July 6th, 2007
Now we have a Very Smart and Very Learned Man (you can tell because he's got "Professor" in front of his name) blaming Mr. Rogers and his "you are special just by being you" message for creating the self-entitlement generation.
Absolute hogwash. So much, in fact, that I had to comment on the WSJ forums (and self-editing a bit when I repost it here.) It started as a response to someone's comment about how come this wasn't written while Mr. Rogers was alive, because it's "a tad difficult to expect a response from the man."
[The article couldn't have been written then] because Mr. Rogers would have delivered an passionate, reasonable, quiet defense which would have addressed every single point and gently, but firmly, rebuffed what could be rebuffed. Don't think I'm not still raging mad. I just kept the obscenities and invitations to taste curb to myself.
More to the point, he'd have completely shot down this "blame" (Yay for the blame game! Can't be my fault, blame someone else!) and helped point us towards what we could to do help.
Not sit around pointing fingers.
Obviously the article couldn't have been written when Mr. Rogers was alive, because it would have been useless and all involved would have failed in making their point. So instead, we fall back on rhetorically stacking the deck. (this is as close as I got to accusing the author and professor of kicking a dead man because it's easier, and that's part of what got me so mad in the first place.)
Mr. Rogers' message "You are special just by being you" meant "like yourself for who you are." It's not his fault Parents Who Know Their Wunderkind Are The Most Incredible In The World have distorted his message and run with it.
Their attitude disgusts me, but not as much as the attitude of the article and Professor Chance. I was incensed when I read the piece. I mean, I was furious. I was ready to come on over and start swinging and holler and stomp and scream "WRONG, WRONG, WRONG!! AND I'LL SOCK THE NEXT GUY IN THE MOUTH WHO THINKS OTHERWISE!" but then I remembered Mr. Rogers wouldn't have done that. Mr. Rogers may have felt angry if he'd read that, but he would have been the first to say that it's okay to feel angry sometimes. It is not okay to act out towards others that way.
Mr. Rogers taught compassion, respect for oneself and for others, and the power and wisdom to recognize one's own mistakes and take responsibility for them. And if all you can get out of that is "he taught a generation of kids self-entitlement", then perhaps you should take an inward look and wonder if you may be projecting a bit of your own feelings of self-importance and entitlement (or lack thereof) onto that.
I find that people who criticize the desire to build up self esteem in others don't really understand how it works. I truly believe that they're mad because someone else has something that they don't. Maybe someone should tattoo on their heads esteem <> entitlement!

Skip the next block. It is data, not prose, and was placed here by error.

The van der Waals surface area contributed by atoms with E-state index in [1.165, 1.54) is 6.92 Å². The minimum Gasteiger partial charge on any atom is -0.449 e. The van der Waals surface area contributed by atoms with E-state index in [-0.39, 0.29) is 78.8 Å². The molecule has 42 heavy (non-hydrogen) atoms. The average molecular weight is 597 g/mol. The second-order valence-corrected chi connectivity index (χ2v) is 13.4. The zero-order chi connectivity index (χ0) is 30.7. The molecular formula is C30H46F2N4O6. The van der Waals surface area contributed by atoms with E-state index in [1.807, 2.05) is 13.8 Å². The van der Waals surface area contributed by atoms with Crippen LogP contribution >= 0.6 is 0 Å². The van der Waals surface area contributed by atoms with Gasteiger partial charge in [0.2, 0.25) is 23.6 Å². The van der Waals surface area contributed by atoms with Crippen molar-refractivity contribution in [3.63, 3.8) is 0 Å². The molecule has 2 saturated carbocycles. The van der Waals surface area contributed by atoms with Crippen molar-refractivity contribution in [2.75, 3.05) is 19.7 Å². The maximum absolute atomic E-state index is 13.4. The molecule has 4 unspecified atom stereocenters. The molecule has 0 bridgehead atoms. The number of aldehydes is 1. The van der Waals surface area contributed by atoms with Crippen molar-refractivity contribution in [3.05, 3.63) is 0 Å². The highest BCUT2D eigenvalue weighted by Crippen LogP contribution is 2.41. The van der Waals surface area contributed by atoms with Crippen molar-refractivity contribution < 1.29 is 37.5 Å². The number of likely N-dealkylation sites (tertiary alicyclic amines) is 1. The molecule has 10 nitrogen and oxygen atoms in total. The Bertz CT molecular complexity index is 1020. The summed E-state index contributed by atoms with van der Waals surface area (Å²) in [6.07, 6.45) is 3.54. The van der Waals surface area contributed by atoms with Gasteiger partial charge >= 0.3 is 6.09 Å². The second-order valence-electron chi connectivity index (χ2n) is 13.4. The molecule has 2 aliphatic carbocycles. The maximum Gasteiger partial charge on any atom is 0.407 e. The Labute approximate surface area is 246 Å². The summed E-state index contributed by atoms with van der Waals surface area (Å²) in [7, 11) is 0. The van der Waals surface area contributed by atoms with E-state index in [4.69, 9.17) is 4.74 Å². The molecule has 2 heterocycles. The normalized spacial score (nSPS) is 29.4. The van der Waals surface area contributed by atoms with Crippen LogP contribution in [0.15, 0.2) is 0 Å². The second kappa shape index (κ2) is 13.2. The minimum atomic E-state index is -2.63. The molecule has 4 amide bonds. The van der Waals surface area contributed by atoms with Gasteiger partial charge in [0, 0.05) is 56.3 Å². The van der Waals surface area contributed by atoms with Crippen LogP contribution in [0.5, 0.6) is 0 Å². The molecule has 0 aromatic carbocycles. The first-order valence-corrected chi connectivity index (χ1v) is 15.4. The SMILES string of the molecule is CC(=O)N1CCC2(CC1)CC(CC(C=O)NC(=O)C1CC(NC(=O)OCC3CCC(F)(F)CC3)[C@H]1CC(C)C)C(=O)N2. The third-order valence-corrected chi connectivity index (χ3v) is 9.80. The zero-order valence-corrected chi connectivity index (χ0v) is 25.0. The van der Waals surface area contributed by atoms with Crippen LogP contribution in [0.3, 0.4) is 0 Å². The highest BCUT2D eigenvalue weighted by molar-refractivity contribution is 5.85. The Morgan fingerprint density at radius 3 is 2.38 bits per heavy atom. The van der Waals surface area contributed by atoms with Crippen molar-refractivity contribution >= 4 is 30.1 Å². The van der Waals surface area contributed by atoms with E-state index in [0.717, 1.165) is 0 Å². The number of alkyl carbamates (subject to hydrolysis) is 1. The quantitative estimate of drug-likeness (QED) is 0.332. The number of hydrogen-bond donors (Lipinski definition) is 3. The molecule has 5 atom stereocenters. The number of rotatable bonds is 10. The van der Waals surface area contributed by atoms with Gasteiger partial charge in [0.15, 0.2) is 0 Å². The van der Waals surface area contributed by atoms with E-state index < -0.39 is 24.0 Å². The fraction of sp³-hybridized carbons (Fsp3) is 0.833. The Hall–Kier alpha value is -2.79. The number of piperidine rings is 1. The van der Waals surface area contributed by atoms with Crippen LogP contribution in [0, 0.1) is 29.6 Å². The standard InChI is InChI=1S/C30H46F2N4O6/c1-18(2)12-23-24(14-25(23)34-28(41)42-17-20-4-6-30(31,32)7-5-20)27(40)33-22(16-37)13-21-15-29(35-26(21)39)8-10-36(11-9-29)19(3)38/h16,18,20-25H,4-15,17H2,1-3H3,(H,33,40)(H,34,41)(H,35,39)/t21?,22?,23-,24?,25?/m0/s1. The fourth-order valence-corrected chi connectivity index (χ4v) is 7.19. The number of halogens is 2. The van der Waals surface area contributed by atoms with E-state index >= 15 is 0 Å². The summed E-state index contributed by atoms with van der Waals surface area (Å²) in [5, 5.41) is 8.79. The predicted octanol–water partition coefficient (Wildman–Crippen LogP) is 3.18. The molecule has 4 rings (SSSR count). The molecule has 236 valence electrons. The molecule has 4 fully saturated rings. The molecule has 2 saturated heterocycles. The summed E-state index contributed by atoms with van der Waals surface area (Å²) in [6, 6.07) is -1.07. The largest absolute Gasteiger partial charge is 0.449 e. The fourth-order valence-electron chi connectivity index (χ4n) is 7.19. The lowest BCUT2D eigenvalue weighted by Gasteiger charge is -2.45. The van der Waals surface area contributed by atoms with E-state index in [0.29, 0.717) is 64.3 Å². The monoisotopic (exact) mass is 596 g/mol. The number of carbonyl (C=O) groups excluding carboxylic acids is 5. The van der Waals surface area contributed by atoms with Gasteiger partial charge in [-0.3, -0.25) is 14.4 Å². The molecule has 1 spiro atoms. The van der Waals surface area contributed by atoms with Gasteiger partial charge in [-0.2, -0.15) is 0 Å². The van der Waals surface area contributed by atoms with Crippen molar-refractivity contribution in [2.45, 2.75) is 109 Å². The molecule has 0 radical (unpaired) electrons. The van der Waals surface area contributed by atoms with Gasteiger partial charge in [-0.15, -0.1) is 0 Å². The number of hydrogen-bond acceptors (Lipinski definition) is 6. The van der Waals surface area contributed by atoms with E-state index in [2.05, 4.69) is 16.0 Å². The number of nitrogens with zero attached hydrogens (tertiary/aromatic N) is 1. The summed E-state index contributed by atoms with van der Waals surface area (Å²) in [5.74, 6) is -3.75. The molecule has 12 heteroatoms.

My mom, who used to be a child psychologist, kept explaining to me when these hand-wringing articles came up that the authors had no idea what self-esteem was; they confused it with narcissism or unearned egotism--but true self-esteem is earned; the job of parents and people like Mr. Rogers is to give kids the opportunity to earn it.
Indeed, that article seems to conflate a number of different things, but still puts it all under Mr. Rogers. Fooey on them.
A few weeks back, the New York Times had an op-ed about some parents who killed their baby by feeding them only tomato juice, and the headline was "Vegan Diet Kills Baby". Um, okay...
Even the generally good pubs screw up big-time sometimes. And with opinion pieces, all bets are off.
When people claim that Mr. Rogers' "I like you just for being you" encouraged lazy feelings of entitlement, I remember how he'd have people with various special talents or professions appear on his show (astronaut Al Worden, puppeteers and opera singers, a boy who could ride a unicycle), and he'd always be sure to ask them about how much hard work and patience it took to get that good at it. Then there was the little film he showed once about his exercise routine--he swam laps early every morning to stay in shape, and he described it as a promise he'd made to himself.
The lesson that you don't get amazing abilities for free was definitely there.
Does the Wall Street Journal need to troll for hits, or are you saying this guy just wanted to piss in the biggest bowl of cornflakes he could get?
When I read this I could hear my high school history teacher's voice in my head saying "where's the evidence?" Seriously, how do they pin this on Mr. Rogers? When did Mr. Rogers encourage kids to call their parents by their first names? What the hell?
/me reads Spatch's post, then reaches over and pats him on the head.
I'm sorry, honey. No one is going to listen to what you're saying about all of this.
Because you're being logical and making sense.
You really need to stop that.
Y'know, these days, you're damned if you DO make children feel horribly about themselves (i.e. like children), and now, you're apparently damned if you make them feel GOOD about themselves.
People today need to get over themselves and start fighting causes that are worth something (i.e. Professor Very Smart and Very Learned Man).
Yeah. Mister Rogers' message was one of "accepting reality with compassion." Not "lying to yourself and others about what you are."
It's all about being who you are in the world, and seeing HOW you can be in the world, and loving yourself for what you can do, while recognizing limitations. Working to overcome those limitations where you can, but not beating yourself up for being human.